The situation in the refugee camps on the Greek islands has been disastrous long before the threat of a COVID 19 pandemic and the fire at the Moria refugee camp in September 2020. Calls from policymakers and civil society to evacuate the camps – which the European Union designated as hotspots in 2015 – have been growing.
Despite considerable financial resources and personnel support from EU agencies in receiving and registering asylum seekers arriving on the islands, efficient asylum procedures remain elusive and reception and accommodation standards in the hotspots are extremely poor. Seemingly ‘obvious’ solutions – such as transfers to mainland Greece or other member states – have so far had little effect.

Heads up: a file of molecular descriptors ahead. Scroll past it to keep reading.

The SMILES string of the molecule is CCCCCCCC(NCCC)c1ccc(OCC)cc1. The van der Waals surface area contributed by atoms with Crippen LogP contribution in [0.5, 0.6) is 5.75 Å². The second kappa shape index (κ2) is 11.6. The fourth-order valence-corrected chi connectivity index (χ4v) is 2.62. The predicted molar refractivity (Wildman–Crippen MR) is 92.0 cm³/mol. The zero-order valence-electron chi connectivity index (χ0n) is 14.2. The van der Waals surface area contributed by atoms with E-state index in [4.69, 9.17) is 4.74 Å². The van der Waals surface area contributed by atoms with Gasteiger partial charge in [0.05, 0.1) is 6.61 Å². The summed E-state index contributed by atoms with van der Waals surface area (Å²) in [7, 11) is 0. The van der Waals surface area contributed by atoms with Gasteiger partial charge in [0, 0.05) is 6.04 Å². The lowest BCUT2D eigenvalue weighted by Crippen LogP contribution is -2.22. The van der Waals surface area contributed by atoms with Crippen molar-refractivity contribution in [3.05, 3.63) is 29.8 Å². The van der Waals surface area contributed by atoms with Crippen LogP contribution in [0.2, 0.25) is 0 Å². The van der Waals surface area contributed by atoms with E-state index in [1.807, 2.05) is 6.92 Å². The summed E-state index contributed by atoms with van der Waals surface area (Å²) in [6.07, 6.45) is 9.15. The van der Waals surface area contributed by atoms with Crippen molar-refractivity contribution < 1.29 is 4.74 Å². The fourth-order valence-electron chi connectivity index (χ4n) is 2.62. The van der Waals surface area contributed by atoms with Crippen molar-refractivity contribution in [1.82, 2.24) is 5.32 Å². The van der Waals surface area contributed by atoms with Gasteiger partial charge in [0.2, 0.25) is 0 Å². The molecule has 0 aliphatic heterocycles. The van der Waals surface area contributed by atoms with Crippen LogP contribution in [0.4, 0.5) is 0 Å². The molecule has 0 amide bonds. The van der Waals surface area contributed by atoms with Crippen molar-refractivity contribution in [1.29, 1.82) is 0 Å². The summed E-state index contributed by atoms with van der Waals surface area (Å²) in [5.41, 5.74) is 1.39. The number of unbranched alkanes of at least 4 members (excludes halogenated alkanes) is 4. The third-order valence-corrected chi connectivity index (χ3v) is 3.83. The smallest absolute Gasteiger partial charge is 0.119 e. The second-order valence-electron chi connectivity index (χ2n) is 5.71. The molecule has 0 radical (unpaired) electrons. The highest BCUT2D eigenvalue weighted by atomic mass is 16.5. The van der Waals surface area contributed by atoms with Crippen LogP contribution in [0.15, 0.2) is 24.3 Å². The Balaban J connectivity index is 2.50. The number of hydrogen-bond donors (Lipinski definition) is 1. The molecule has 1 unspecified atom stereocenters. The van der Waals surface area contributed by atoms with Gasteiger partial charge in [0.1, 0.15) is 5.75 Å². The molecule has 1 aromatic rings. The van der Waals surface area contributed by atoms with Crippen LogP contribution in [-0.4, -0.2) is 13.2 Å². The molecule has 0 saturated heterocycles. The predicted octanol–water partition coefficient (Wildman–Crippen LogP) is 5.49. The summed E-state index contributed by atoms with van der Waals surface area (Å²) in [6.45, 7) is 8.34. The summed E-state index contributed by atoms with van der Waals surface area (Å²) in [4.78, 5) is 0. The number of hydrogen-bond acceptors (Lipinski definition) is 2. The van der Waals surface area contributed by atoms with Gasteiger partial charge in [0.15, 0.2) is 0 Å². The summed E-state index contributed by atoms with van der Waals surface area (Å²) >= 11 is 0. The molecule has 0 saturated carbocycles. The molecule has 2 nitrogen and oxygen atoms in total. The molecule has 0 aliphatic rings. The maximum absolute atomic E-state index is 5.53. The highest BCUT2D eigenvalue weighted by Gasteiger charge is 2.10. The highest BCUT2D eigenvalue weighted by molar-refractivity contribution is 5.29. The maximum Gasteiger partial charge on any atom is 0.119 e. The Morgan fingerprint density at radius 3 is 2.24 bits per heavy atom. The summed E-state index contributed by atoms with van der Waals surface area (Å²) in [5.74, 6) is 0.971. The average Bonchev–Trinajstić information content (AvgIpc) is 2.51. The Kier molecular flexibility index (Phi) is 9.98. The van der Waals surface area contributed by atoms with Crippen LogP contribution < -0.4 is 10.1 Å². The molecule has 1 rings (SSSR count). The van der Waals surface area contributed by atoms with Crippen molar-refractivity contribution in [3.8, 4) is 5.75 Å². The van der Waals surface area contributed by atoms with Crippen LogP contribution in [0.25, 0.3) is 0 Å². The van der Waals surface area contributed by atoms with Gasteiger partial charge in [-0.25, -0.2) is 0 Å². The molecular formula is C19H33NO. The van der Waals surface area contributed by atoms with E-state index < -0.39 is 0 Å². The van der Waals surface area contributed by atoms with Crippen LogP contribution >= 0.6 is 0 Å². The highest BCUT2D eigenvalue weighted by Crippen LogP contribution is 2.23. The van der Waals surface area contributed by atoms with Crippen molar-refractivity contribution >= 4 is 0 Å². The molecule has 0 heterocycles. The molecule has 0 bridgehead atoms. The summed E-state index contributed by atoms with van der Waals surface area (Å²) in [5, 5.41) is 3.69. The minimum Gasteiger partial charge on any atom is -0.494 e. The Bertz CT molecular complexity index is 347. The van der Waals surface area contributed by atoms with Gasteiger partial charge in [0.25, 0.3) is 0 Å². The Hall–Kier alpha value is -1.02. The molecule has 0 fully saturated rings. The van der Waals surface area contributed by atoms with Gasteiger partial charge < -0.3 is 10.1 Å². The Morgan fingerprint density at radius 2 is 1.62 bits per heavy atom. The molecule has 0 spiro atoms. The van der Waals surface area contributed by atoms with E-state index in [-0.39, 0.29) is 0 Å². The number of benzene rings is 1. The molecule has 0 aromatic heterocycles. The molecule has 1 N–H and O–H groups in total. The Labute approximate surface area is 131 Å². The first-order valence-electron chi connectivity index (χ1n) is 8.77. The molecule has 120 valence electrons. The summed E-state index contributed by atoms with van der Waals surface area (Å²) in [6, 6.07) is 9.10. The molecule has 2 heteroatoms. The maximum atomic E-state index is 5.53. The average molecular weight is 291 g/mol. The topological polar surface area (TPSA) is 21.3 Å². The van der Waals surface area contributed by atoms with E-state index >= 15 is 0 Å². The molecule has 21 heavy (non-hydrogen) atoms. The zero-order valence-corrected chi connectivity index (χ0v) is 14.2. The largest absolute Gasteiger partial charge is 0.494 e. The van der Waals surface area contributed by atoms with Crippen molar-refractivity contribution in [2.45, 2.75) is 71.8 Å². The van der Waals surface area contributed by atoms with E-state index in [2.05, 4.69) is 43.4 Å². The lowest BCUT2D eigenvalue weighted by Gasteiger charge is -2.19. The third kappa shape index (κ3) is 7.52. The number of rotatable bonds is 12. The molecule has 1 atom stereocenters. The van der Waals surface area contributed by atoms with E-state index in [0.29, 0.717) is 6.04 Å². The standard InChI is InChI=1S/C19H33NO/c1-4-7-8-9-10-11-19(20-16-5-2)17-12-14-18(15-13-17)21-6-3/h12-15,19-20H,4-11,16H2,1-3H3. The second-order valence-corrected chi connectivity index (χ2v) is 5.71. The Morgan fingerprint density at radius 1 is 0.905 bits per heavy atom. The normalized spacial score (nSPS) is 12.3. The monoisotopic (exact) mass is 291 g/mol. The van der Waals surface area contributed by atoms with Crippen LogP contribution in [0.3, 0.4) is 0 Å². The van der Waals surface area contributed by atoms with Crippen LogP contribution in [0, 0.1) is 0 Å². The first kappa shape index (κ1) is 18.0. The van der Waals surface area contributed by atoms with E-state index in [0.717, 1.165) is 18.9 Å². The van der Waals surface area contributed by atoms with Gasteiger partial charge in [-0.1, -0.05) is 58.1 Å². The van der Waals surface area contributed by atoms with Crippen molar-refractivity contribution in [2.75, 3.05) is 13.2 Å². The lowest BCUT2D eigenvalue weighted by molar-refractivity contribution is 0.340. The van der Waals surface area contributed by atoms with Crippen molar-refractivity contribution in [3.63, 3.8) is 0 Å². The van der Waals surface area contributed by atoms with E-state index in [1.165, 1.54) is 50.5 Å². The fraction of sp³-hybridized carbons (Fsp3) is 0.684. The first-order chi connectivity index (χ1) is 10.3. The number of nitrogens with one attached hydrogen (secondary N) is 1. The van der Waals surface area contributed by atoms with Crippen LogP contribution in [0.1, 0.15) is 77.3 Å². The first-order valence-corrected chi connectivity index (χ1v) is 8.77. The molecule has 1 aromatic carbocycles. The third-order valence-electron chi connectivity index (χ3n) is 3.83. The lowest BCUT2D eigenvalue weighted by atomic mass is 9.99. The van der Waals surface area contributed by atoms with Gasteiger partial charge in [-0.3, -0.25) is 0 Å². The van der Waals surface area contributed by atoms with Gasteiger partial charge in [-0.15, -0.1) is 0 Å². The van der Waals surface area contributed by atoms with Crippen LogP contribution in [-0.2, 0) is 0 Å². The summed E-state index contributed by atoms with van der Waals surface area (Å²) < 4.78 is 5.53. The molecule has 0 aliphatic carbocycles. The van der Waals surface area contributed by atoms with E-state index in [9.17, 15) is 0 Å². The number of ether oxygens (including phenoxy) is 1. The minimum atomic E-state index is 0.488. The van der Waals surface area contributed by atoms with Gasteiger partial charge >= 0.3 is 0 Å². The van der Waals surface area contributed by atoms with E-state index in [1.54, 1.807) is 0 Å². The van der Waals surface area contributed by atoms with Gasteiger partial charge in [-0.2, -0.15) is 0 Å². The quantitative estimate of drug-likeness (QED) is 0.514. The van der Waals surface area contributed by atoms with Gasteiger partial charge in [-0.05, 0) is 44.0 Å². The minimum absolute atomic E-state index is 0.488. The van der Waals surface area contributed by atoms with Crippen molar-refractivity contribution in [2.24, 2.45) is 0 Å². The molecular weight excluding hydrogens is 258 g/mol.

The project “Closing Moria?” examines the factors that are causing the situation in the Greek hotspots and that stand in the way of attempts to resolve it. To this end, the paper analyses aspects of Greek and European asylum policy, among others. The new EU Pact on Migration and Asylum, which was presented by the European Commission on 23 September 2020, emphasises border procedures and accelerated asylum processing as central elements of European asylum policy. An analysis of the Greek hotspots and their structural and implementation challenges is thus all the more relevant with regard to the further development of European asylum policy. The project is based on literature research, policy documents and expert interviews. Research results were published in March 2021 in the form of a policy brief in German and English.